Tuesday, December 29, 2009

The White Wedding

As my dear readers know, I spent my Christmas at my husband's home village of Xhumo where his youngest sister was getting married. For those outside of Botswana, Xhumo is a village located southeast of the Okavango Delta about 150 km west of the diamond mining town of Orapa.


When my husband was growing up in the area, the Boteti River flowed every year and the area was lush and green. That doesn't happen anymore. I'm not sure why. Some say the mine used too much water, some say a misguided rice growing project near Maun caused the water to disappear. Whatever the reason, Xhumo is now a dry, dusty place. When we were there there wasn't even water in the taps despite all of the promises of the politicians just a month or so ago during elections. The people of this area are primarily Bakalanga.

For people outside of Botswana when the bride wears her white wedding dress and a big tent is put up we call it a white wedding. This wedding was held at my mother-in-law's compound where a big tent was erected and the mud houses in the compound were painted. The house above was designed using reddish/brown soil and white soil mixed with water. There are different formats for white weddings but for this one, in the morning we all went to 'church' which was at the local primary school. After church the wedding party which consisted of about ten bridesmaids and their ten groomsmen, all in their first outfits bought for the occasion by themselves, parade around the village in the back of open baakies (trucks) hooting and yelling.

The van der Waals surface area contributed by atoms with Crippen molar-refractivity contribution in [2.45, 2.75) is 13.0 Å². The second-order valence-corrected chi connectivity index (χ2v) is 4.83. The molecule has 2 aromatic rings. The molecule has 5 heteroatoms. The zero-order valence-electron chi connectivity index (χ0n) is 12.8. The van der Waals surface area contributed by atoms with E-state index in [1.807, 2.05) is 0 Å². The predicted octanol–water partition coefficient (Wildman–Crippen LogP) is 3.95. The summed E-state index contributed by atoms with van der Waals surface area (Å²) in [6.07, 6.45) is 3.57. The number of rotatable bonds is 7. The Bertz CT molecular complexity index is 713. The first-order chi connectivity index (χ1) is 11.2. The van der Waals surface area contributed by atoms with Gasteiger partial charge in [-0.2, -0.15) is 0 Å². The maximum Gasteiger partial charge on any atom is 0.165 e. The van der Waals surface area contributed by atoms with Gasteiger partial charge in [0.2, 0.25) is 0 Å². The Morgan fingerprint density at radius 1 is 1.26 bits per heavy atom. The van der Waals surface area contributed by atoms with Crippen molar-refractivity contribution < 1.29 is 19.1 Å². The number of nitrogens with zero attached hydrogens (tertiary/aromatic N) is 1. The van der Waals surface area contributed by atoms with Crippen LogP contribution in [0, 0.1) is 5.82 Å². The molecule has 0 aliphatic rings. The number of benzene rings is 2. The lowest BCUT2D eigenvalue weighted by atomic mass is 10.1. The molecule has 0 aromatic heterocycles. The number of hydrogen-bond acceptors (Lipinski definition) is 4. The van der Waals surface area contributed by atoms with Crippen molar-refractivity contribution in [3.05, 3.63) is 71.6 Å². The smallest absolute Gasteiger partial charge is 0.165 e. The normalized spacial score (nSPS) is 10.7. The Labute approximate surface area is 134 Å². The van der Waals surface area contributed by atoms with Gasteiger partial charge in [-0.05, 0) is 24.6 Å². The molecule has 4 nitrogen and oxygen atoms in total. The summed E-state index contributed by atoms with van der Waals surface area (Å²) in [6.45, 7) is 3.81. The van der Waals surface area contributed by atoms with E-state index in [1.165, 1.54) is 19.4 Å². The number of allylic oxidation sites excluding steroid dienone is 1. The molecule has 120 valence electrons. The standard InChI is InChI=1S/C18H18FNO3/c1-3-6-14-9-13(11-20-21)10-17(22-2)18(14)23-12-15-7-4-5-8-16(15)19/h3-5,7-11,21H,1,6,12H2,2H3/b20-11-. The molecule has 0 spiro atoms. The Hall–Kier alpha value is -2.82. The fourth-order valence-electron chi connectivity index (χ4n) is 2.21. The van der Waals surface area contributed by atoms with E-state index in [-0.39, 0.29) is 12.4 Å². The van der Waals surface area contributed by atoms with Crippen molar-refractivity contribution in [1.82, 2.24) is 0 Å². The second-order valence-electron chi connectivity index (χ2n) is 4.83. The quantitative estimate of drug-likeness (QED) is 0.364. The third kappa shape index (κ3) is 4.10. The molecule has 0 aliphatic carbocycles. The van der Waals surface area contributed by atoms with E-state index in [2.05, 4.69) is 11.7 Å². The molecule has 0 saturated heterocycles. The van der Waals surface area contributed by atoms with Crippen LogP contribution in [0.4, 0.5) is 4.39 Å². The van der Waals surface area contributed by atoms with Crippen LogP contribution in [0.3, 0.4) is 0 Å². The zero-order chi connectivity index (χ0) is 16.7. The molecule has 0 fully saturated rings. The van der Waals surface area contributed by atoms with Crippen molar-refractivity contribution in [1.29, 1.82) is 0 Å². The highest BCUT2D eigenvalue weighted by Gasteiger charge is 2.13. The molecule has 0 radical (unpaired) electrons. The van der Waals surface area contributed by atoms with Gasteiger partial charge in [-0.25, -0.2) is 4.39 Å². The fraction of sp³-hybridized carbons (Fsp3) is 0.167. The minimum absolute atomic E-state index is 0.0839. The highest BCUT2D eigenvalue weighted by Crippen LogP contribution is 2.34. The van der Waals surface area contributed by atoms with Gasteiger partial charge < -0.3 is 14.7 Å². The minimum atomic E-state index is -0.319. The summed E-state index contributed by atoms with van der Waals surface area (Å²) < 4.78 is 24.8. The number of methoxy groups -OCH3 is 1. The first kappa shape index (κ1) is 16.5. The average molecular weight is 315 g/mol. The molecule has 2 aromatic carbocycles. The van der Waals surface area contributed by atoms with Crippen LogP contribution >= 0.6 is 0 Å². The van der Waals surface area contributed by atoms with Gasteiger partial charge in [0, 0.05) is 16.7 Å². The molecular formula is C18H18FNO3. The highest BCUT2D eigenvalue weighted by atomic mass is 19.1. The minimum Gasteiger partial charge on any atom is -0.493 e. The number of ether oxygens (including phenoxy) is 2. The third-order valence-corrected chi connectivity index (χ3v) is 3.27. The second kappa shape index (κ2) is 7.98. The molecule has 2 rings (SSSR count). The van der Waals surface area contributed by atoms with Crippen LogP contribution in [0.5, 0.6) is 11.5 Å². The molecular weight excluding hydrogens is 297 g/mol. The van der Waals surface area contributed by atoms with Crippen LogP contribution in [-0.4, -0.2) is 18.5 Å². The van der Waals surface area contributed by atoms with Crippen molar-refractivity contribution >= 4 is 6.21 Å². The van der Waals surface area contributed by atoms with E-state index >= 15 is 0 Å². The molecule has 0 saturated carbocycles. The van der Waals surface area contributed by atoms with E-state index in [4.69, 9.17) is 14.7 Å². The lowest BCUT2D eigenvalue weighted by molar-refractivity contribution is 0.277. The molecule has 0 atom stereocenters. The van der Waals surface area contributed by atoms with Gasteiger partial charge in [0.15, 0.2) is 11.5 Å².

When they arrive back at the compound, they are greeted with ululations and they usually have a dance to the big tent. Then speeches are made. In this case, the spokesperson from the bride's family introduced the relatives that were present and then the same happened for the groom's family. Then both the bride and the groom spoke.

Then lunch is served. It is usually seswaa (pounded meat) from a cow or a goat or in most cases both. It is served with samp (boiled corn) or rice and salads (usually butternut and beet root).
After lunch the wedding party go to change.


They usually change into traditional clothes, which in Botswana consist of various designs of a cloth called German print (see photo to the left) . The history behind this material is cloudy but it is considered the traditional dress here. It normally comes in brown and blue though lately it can be found in other colours such as red. Dresses and two pieces made of this material are called letaise.

When the wedding party comes back there is more dancing. Then dessert is served. It is usually trifle. After this there is dancing with the DJ. This can go on until quite late in the night, especially since there is usually ample amounts of traditional beer available. Sometime near evening the couple were taken to the side to be given advice from the elders. This was slightly differnt than other weddings I've attended where it is usually only the bride who is taken to the side to be told by the elder women in the family about how a wife should behave.

Cooking is done by members of the two families. Tents and chairs etc. are usually rented. There will be two big celebrations like this- first at the bride's family's home and then at the groom's. It is very expensive and the bulk of the cost is carried by the couple though each family pitches in what they can. Usually contributions are made well in advance and meetings are held to confirm how things will progress. In this case the next celebration will be at the groom's place on New Year's Day in Seronga, a village in the north near the border.